Kingdom Hearts II

Kingdom Hearts II / Kingdom Hearts II: Final Mix+ - PlayStation 2, PlayStation 3, PlayStation 4, Xbox One, PC, Switch (2005)

This entry is part 3 of 12 in the series Kingdom Hearts

Kingdom Hearts II‘s opening hours are another of those infamous and confusing Kingdom Hearts moments, which makes it hard to summarize the game’s plot! The player finds themselves in control of a new guy, Roxas, who will be keeping them company for the next 2-3 (often surreal)hours, all without explanation. This unusual stretch of minigames and gimmick combat has left many a player scratching their head, but things eventually and dramatically return to the usual cast. There, Sora will continue his conflict with the Organization, now dubbed “Organization XIII,” and their minions, the “Nobodies” (another bit of English wordplay retained in Japanese).  Meanwhile, Riku has gone missing, Maleficent is back on the march, and there are a whole new set of Disney stories for you to experience.


While there’s nothing suspicious about Roxas when you first meet him, genre norms suggest something strange is afoot.  The full answer will arguably take two games to tell, but for now, the player will be left wondering about this spiky-haired stranger.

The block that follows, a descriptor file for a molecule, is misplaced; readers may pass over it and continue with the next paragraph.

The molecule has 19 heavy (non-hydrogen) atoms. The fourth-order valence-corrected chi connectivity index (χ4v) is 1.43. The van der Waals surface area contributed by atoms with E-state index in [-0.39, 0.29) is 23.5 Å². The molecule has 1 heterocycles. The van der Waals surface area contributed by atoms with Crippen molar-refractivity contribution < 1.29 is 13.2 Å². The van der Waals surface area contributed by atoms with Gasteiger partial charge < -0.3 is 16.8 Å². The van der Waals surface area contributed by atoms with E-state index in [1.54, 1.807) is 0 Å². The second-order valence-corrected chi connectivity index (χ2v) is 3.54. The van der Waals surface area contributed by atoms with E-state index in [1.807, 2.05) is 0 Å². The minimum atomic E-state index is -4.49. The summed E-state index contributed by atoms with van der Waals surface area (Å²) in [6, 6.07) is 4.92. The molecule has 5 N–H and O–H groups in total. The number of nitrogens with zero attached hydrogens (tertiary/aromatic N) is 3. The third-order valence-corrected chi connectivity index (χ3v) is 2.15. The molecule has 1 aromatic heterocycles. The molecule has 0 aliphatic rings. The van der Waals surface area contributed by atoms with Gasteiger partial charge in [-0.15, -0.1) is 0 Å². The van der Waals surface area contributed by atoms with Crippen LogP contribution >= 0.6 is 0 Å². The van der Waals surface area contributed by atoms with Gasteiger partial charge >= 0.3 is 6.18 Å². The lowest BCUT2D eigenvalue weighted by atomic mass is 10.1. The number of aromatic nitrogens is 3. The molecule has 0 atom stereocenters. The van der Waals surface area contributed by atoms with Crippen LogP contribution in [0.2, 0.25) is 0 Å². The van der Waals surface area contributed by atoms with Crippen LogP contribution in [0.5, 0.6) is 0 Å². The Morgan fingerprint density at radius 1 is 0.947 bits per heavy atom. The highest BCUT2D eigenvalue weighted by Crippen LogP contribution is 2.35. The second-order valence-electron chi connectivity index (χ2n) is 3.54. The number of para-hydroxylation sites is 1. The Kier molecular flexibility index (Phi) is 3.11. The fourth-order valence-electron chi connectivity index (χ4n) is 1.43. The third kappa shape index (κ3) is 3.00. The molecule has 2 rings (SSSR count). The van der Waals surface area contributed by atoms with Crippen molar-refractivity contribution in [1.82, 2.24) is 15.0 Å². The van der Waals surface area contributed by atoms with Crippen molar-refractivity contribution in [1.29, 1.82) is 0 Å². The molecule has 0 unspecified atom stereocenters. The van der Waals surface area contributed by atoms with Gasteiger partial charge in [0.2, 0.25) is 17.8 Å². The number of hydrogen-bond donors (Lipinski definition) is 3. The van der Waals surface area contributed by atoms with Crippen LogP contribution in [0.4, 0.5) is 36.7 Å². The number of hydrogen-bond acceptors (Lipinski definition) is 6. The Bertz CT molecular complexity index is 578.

Yen Sid

Mickey’s wizard master from Fantasia, and Kingdom Hearts‘ central voice of exposition. Yes, his name is just “Disney” spelled backward, and yes, that was his behind-the-scenes name even during the production of Fantasia!


Mickey Mouse’s long-time rival has turned comic-relief stooge for Maleficent, and will trade barbs and blows with you several times during the series. Like the other members of the Disney core cast, he’s static but perpetually entertaining.


The head of Organization XIII, Xemnas is the “Nobody” of the same guy who became Ansem, Seeker of Darkness. Once again, he’s up to no good.

The first thing you’ll notice after Kingdom Hearts 2‘s opening cinematic is the gorgeous animation, especially close-up facial animation. Throw in all the interface improvements from the original Kingdom Hearts (less obvious in HD, but a big deal at the time), and it’s hard to understate just how much improvement was shoved into the first five minutes alone. And it’s not often where you can just sit and praise a game’s menus, but Kingdom Hearts II is one of those times. Few series have had such a sudden leap forward.